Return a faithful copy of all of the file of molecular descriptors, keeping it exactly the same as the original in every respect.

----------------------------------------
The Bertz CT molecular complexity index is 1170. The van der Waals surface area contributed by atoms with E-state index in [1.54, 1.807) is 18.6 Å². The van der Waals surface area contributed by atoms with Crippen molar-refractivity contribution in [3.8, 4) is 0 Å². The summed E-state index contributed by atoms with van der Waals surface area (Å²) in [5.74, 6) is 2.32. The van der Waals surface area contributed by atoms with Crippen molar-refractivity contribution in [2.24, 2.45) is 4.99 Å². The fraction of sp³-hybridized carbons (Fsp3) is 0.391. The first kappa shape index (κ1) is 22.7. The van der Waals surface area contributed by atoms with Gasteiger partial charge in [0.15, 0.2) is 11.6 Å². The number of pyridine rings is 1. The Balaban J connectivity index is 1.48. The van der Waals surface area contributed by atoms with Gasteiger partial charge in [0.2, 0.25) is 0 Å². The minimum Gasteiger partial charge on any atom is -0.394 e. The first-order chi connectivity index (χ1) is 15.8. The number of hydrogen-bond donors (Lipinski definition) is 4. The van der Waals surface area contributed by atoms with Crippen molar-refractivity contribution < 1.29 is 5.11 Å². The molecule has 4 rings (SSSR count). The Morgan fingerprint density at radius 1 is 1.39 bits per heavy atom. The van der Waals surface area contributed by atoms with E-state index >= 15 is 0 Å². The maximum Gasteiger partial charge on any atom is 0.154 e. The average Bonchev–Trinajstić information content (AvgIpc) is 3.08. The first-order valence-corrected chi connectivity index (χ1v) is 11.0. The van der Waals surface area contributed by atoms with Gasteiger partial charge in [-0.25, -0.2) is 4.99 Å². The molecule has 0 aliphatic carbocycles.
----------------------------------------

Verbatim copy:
The Bertz CT molecular complexity index is 1170. The van der Waals surface area contributed by atoms with E-state index in [1.54, 1.807) is 18.6 Å². The van der Waals surface area contributed by atoms with Crippen molar-refractivity contribution in [3.8, 4) is 0 Å². The summed E-state index contributed by atoms with van der Waals surface area (Å²) in [5.74, 6) is 2.32. The van der Waals surface area contributed by atoms with Crippen molar-refractivity contribution in [2.24, 2.45) is 4.99 Å². The fraction of sp³-hybridized carbons (Fsp3) is 0.391. The first kappa shape index (κ1) is 22.7. The van der Waals surface area contributed by atoms with Gasteiger partial charge in [0.15, 0.2) is 11.6 Å². The number of pyridine rings is 1. The Balaban J connectivity index is 1.48. The van der Waals surface area contributed by atoms with Gasteiger partial charge in [0.2, 0.25) is 0 Å². The minimum Gasteiger partial charge on any atom is -0.394 e. The first-order chi connectivity index (χ1) is 15.8. The number of hydrogen-bond donors (Lipinski definition) is 4. The van der Waals surface area contributed by atoms with Crippen molar-refractivity contribution < 1.29 is 5.11 Å². The molecule has 4 rings (SSSR count). The Morgan fingerprint density at radius 1 is 1.39 bits per heavy atom. The van der Waals surface area contributed by atoms with E-state index >= 15 is 0 Å². The maximum Gasteiger partial charge on any atom is 0.154 e. The average Bonchev–Trinajstić information content (AvgIpc) is 3.08. The first-order valence-corrected chi connectivity index (χ1v) is 11.0. The van der Waals surface area contributed by atoms with Gasteiger partial charge in [-0.25, -0.2) is 4.99 Å². The molecule has 0 aliphatic carbocycles.